PJAC's collection -- which adds an additional 25 percent to Temple's holdings, amounting to a total of 25 million pieces -- contains materials dating to the 19th century, including photographs, immigration records, historical documents and more.
All that material will be overseen by archivist Sara Sherman, who served in that position at its old facility on North Eighth Street.
New Home Away From Home?
Before much of the real academic work begins, there are more basic things for students to attend to, including the simple act of getting acquainted with university life.
Hillel functions will continue to be held at the current space until the Rosen Center opens -- with any luck, by mid-autumn, said Temple Hillel director Phil Nordlinger. The official opening ceremony is slated for Nov. 11.
Around the corner from the current facility, the Rosen Center will serve as a hub for Jewish students. The ultra-modern, three-story space will have semi-regular Shabbat dinners and services; host a number of minyans for different denominations; be fully integrated into the university's IT system; and even house a kosher cafeteria accessible to all students as part of the on-campus dining plan.
The new building boasts state-of-the-art security, and is monitored by an independent company connected to campus police.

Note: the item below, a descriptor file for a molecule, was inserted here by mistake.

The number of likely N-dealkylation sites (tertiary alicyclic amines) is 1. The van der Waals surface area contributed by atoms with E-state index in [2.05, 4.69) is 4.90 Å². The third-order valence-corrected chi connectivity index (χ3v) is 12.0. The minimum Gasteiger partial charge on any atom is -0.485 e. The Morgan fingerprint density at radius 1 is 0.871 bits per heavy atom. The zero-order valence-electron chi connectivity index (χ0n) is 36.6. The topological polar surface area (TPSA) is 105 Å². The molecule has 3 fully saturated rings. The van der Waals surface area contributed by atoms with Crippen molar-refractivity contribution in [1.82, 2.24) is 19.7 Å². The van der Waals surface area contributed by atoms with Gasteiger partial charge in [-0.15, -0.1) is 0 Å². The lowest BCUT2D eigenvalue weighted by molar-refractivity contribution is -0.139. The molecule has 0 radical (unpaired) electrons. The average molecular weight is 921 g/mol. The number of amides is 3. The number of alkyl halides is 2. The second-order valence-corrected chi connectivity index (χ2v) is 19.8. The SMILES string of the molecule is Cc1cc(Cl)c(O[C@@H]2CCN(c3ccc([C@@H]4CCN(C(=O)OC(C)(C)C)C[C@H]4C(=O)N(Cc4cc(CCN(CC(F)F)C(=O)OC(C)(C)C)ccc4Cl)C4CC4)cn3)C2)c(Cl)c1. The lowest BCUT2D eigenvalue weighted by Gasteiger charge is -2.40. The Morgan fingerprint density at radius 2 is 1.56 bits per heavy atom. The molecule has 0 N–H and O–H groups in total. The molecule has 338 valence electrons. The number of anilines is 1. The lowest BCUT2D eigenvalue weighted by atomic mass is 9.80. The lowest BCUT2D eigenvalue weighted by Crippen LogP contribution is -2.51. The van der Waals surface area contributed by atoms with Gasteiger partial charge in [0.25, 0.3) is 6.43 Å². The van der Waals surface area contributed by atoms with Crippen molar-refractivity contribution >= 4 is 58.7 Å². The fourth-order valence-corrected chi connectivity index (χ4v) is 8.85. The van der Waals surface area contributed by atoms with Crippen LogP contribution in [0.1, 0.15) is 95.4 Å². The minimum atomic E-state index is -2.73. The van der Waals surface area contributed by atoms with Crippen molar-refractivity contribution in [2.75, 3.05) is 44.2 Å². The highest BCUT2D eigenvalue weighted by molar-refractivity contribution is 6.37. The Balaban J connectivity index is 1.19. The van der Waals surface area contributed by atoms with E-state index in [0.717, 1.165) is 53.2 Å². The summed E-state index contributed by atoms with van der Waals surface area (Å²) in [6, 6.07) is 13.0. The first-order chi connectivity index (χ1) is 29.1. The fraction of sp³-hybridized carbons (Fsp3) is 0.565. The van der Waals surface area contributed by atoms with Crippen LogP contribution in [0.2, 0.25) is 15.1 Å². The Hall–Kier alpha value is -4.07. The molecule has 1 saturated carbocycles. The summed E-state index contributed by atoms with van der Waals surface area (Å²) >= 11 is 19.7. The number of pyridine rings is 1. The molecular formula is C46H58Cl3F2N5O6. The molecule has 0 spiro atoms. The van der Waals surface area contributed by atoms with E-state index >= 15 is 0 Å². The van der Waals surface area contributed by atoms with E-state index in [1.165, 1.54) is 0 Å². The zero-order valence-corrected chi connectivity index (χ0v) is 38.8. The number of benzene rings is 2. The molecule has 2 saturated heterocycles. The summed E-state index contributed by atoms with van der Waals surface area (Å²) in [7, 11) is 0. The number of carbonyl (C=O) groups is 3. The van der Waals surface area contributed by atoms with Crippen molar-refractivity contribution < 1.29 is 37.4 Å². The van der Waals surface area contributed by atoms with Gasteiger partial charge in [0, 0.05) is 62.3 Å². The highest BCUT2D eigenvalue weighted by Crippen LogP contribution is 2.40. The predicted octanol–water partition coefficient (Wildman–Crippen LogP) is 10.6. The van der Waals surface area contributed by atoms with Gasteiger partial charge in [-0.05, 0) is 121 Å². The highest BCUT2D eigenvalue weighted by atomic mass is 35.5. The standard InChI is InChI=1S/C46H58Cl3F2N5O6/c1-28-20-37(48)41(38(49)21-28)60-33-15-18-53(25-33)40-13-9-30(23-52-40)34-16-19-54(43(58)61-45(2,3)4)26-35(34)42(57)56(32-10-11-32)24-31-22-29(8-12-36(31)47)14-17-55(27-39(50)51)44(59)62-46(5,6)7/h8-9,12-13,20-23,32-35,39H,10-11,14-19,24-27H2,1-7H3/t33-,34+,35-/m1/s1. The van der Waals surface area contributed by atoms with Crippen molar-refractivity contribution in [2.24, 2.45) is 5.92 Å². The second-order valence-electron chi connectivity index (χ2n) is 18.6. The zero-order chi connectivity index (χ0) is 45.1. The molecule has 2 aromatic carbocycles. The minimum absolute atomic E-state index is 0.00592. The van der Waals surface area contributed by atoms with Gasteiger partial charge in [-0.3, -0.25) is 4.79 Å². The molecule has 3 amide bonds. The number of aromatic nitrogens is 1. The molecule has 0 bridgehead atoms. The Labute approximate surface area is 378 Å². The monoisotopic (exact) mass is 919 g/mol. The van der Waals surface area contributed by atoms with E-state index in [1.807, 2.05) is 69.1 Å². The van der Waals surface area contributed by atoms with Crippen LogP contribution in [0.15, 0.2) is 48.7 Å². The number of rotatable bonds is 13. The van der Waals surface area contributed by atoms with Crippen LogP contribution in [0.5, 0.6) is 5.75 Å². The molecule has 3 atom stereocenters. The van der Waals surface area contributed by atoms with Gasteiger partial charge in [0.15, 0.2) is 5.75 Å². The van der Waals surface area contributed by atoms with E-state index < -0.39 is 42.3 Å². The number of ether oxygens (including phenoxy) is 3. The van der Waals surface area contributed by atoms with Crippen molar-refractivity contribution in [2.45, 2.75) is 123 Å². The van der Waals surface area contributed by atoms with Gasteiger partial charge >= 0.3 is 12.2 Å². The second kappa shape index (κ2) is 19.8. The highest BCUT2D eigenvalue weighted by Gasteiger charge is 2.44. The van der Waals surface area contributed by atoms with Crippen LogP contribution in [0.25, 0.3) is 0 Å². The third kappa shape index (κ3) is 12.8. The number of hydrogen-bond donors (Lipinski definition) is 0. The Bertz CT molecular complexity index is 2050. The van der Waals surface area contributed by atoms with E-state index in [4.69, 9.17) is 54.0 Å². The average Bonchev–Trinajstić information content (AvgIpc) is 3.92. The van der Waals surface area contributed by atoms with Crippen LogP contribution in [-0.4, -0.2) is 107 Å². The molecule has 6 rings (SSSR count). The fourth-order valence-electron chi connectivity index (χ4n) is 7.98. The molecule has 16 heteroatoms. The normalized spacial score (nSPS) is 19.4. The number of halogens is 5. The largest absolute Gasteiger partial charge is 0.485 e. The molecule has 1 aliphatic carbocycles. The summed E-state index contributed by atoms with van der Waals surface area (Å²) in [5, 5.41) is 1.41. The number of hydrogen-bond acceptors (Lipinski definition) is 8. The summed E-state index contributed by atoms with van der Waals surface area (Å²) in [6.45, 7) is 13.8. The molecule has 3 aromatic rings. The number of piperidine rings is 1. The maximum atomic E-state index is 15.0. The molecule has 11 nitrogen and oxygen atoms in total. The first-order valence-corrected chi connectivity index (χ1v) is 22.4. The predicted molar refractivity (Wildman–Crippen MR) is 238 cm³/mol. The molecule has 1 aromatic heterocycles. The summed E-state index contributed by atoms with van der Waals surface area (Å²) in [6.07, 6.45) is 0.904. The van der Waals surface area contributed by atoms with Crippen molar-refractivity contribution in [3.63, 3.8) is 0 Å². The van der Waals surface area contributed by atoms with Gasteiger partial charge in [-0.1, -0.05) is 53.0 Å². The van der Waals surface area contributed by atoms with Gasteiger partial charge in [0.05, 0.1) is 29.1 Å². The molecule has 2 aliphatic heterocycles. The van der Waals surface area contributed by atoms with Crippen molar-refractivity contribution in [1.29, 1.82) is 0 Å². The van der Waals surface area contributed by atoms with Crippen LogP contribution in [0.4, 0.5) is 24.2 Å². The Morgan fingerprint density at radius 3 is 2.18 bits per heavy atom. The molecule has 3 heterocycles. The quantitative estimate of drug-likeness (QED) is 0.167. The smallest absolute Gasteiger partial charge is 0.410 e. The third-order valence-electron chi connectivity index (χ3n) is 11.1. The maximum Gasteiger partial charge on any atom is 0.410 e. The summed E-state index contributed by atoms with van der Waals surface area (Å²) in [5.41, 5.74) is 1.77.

One of the more major shifts this year, said Nordlinger, is the focus on putting the power in the hands of students to create and manage events, rather than running things from the top down.
"Rather than seeing huge programs coming out of Hillel, what you might see are smaller programs happening in dorms or dining halls or libraries," he explained. That sort of grass-roots event-planning is a way of saying that "Hillel is not the only way to do Judaism, and you, as a student, have a part in creating your own Jewish experience," for which Hillel, in turn, can provide tools and support.
After the first day of classes on Aug. 31, Temple Hillel held a welcome-back barbecue. More than 150 gathered inside, in the backyard and on the sidewalk in front of the building, chowing down on grilled burgers and hot dogs -- all kosher, of course.
Among other things, it provided an opportunity for students to interact with Hillel in a nonreligious manner. Sophomore Max Lieberman, 20, lounged on the couch watching his friends play Wii tennis, while in the backyard freshmen Jordana Lipsitz and Eric Belkoff chatted casually.
Belkoff observed that there weren't many Jews in his native Las Vegas, so Hillel offers an opportunity to feel a little less of an outsider.
Others like Michael Ashery, a freshman, hoped to keep their Judaism alive and prevent it from "going down the drain" during their undergrad years.
On his way out, Ashery said goodbye to a few of the people he'd met, but halfway through the door, he stopped and turned around.
"By the way," he asked Hillel program director Sarah Beth Feinberg, "when is the next event?"